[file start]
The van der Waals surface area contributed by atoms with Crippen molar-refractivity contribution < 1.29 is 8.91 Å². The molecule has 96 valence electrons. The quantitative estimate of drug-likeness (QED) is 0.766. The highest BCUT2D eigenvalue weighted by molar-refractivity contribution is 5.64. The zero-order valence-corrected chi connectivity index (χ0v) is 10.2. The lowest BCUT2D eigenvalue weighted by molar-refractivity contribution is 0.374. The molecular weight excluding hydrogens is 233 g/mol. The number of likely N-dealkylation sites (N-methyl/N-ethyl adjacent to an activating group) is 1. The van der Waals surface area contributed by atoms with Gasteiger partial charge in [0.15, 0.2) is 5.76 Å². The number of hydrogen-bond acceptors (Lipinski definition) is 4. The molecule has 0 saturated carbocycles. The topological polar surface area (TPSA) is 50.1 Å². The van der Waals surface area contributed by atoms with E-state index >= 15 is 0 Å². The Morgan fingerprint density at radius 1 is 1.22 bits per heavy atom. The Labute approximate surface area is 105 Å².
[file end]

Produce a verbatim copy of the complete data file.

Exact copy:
The van der Waals surface area contributed by atoms with Crippen molar-refractivity contribution < 1.29 is 8.91 Å². The molecule has 96 valence electrons. The quantitative estimate of drug-likeness (QED) is 0.766. The highest BCUT2D eigenvalue weighted by molar-refractivity contribution is 5.64. The zero-order valence-corrected chi connectivity index (χ0v) is 10.2. The lowest BCUT2D eigenvalue weighted by molar-refractivity contribution is 0.374. The molecular weight excluding hydrogens is 233 g/mol. The number of likely N-dealkylation sites (N-methyl/N-ethyl adjacent to an activating group) is 1. The van der Waals surface area contributed by atoms with Gasteiger partial charge in [0.15, 0.2) is 5.76 Å². The number of hydrogen-bond acceptors (Lipinski definition) is 4. The molecule has 0 saturated carbocycles. The topological polar surface area (TPSA) is 50.1 Å². The van der Waals surface area contributed by atoms with E-state index >= 15 is 0 Å². The Morgan fingerprint density at radius 1 is 1.22 bits per heavy atom. The Labute approximate surface area is 105 Å².